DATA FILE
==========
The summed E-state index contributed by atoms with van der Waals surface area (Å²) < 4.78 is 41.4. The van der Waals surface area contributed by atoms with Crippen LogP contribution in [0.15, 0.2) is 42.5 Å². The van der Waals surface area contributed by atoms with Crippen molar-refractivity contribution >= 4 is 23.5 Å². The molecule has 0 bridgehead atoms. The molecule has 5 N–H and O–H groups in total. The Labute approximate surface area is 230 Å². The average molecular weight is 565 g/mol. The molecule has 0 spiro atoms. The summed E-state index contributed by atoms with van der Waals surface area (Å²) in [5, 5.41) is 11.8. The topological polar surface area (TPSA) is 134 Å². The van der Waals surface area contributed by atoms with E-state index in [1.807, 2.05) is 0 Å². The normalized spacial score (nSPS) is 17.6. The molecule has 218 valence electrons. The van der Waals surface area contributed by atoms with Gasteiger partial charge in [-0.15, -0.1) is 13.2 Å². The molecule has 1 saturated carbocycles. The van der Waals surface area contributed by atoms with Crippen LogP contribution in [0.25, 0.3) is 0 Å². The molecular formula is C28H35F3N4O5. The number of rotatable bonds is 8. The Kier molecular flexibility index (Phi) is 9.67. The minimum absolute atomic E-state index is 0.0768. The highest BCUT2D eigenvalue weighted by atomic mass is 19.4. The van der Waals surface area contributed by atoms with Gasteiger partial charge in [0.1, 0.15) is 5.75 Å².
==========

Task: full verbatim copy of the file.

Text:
The summed E-state index contributed by atoms with van der Waals surface area (Å²) < 4.78 is 41.4. The van der Waals surface area contributed by atoms with Crippen LogP contribution in [0.15, 0.2) is 42.5 Å². The van der Waals surface area contributed by atoms with Crippen molar-refractivity contribution >= 4 is 23.5 Å². The molecule has 0 bridgehead atoms. The molecule has 5 N–H and O–H groups in total. The Labute approximate surface area is 230 Å². The average molecular weight is 565 g/mol. The molecule has 0 spiro atoms. The summed E-state index contributed by atoms with van der Waals surface area (Å²) in [5, 5.41) is 11.8. The topological polar surface area (TPSA) is 134 Å². The van der Waals surface area contributed by atoms with E-state index in [1.807, 2.05) is 0 Å². The normalized spacial score (nSPS) is 17.6. The molecule has 218 valence electrons. The van der Waals surface area contributed by atoms with Gasteiger partial charge in [-0.15, -0.1) is 13.2 Å². The molecule has 1 saturated carbocycles. The van der Waals surface area contributed by atoms with Crippen LogP contribution in [0.25, 0.3) is 0 Å². The molecular formula is C28H35F3N4O5. The number of rotatable bonds is 8. The Kier molecular flexibility index (Phi) is 9.67. The minimum absolute atomic E-state index is 0.0768. The highest BCUT2D eigenvalue weighted by atomic mass is 19.4. The van der Waals surface area contributed by atoms with Gasteiger partial charge in [0.1, 0.15) is 5.75 Å².